Statistically, flying is also far safer than driving your car. And probably safer than putting up Christmas lights on a shaky ladder. The choice is yours. Just make it and forget it. Worrying about safety is non-productive.

Here are some ideas to help lessen the hassles and smooth your way through airports and security checks in this time of troubled traveling:

· Use paper tickets rather than electronic tickets. In case security delays cause you to miss a flight it is easier to rebook seats or switch to another airline with a paper ticket.

· Keep your tickets and your picture ID (driver's license, passport etc) handy for inspection until you are on your flight. Identity checks are more frequent now and being prepared saves time for everyone. (If you have an expired passport or old driver's license, use that; the name and the face are what's important, not the date. Keep the currently valid one tucked away safely and reduce chances of losing it.)

· Carry-on limits are now more strictly enforced. Before traveling check with your carrier as to size and number of bags you are allowed. Generally the limit is one bag and one "personal" item, which may be a handbag, briefcase or computer bag. If you favor small handbags think about using a fold-up tote bag that will swallow the handbag and also hold a camera, reading material and any airport purchases. Consolidate. Just make sure even at its fullest it fits under the seat.

· If you carry a laptop computer or a camera make sure they can be easily reached. Computers must now be removed from your bag and sent through the X-Ray machine on its own. (Put it in one of the supplied plastic containers to lessen the risk of it being damaged.) Security people may want to look through the lens of your camera.

· Jackets and coats must now be removed and sent through on the conveyor belt like your carry-ons. Pull your striptease and ready your laptop before you get to the security gate to hasten the process.

· Know which jewelry or belt buckles or shoes trigger the beep on the security gate and wear something else. You can remove offending jewelry and send it around the gate in the plastic containers but it takes time. Put pocket change in the plastic bowls first time through and avoid any possible triggering the alarm. The idea is to avoid beeps to begin with and breeze on to the gate. However, if you are randomly selected for a hand inspection accept it with good humor. Remind yourself this is intended to protect you.

· Pack with the awareness that strangers could well be pawing through your luggage. Your mother probably admonished you about going out with safety pins in your underwear. Well this is that embarrassing "accident" you were warned about. Don’t put anything in your bag you don't want on public display.

· Reconsider everything you have customarily carried with you pre 9-11. No knives - even tiny ones. No nail files, even dinky short ones that pivot out of miniature nail clippers. No scissors, even the feeble bitty ones in compact sewing kits. And no knitting needles. (Take up crossword puzzles to occupy your time: there are as yet no restrictions against pens or pencils though they seem to me more potentially dangerous than the tiny nail file a security guard in Hawaii apologetically broke off of my key-ring nail clippers.)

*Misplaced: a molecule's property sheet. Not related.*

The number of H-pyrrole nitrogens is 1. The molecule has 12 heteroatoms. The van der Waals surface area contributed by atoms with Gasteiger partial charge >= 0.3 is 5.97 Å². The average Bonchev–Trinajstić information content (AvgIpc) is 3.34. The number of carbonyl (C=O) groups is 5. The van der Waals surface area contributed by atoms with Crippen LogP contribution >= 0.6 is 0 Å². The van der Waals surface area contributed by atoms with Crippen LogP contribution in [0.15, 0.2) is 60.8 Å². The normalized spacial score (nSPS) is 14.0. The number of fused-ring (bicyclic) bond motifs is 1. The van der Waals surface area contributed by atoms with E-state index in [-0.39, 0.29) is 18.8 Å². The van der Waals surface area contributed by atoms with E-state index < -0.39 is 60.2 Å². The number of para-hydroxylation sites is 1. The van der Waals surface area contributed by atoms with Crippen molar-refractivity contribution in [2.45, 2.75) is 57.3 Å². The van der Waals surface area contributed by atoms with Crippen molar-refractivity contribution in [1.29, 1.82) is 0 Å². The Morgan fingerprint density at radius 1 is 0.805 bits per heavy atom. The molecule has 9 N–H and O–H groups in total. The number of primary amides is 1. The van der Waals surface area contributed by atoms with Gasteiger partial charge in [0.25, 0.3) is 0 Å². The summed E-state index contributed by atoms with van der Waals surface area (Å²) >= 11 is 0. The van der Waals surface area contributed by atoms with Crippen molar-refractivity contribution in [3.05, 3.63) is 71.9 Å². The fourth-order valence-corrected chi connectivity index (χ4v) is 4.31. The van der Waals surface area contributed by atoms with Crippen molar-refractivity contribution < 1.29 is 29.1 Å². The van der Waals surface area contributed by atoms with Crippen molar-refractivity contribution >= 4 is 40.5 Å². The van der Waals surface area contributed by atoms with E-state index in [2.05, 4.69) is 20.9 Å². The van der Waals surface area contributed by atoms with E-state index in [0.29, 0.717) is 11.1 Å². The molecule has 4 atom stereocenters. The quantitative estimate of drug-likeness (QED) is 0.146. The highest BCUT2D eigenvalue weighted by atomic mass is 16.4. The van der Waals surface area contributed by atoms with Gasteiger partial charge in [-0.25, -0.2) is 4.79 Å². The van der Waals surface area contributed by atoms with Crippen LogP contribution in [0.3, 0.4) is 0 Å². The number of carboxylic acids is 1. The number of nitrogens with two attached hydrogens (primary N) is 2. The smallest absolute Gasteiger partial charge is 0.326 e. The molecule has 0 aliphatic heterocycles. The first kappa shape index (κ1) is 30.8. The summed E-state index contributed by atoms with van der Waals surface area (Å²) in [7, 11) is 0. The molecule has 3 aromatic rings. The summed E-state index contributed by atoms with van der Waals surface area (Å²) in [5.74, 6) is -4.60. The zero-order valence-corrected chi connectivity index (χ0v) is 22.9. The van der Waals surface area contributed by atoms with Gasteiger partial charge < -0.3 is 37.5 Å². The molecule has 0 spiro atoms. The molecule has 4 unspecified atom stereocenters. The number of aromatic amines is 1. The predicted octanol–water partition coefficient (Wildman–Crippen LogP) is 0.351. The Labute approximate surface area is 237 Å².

· Be aware of anything that might look dangerously sharp in an X-Ray machine and don't take it in a carry on. I now leave behind a favorite necklace with a long silver feather hanging from it. Experience taught me that it looks lethal on the screening machine.

· Limit the metal objects in your baggage. If your hairdryer has a gun shape get a folding one (or leave it behind - many hotels furnish them.) Consider taking less jewelry and accessorizing with scarves.

· Use assorted transparent bags for packing - for toiletries, jewelry, electronic gadgetry and even hosiery, underwear, sweaters etc. See-through bags afford quick inspection without the need to dump stuff out.

· Don't pack bags to capacity. Take less stuff or opt for a larger bag so that it can still be easily closed after everything is messed up by an inspector's rummaging.

· Even if you are an inveterate roll-on-roll-off traveler consider checking a bag, particularly if you want to take any dubious stuff with you, like the little sewing kit.

· Use a combination lock on your luggage rather than one needing a key that you have to fumble about for if an inspector wants a look inside.

· If you miss a flight, change flight times or airlines expect for your bags to be subjected to a hand inspection. It's in the rules.

· Understand that accurate anticipation of the time anything might take these days is impossible and accept with good humor whatever happens your way: long lines, a thorough search or a breeze-through with a long wait at the gate. Be prepared with reading material or phone "errands" to best use the time.

· If you don’t have a cell phone, get one and have it with you. This means to instant, personal communication can be reassuring in case some disruption (like that man in Atlanta running up a down escalator) sets off a major interruption of flight plans.

· Take deep breaths, spread kind words, smile. Anything to make your flying experience, and that of those around you, a bit easier. Times have changed and they will likely stay changed. Accept it, adjust to it.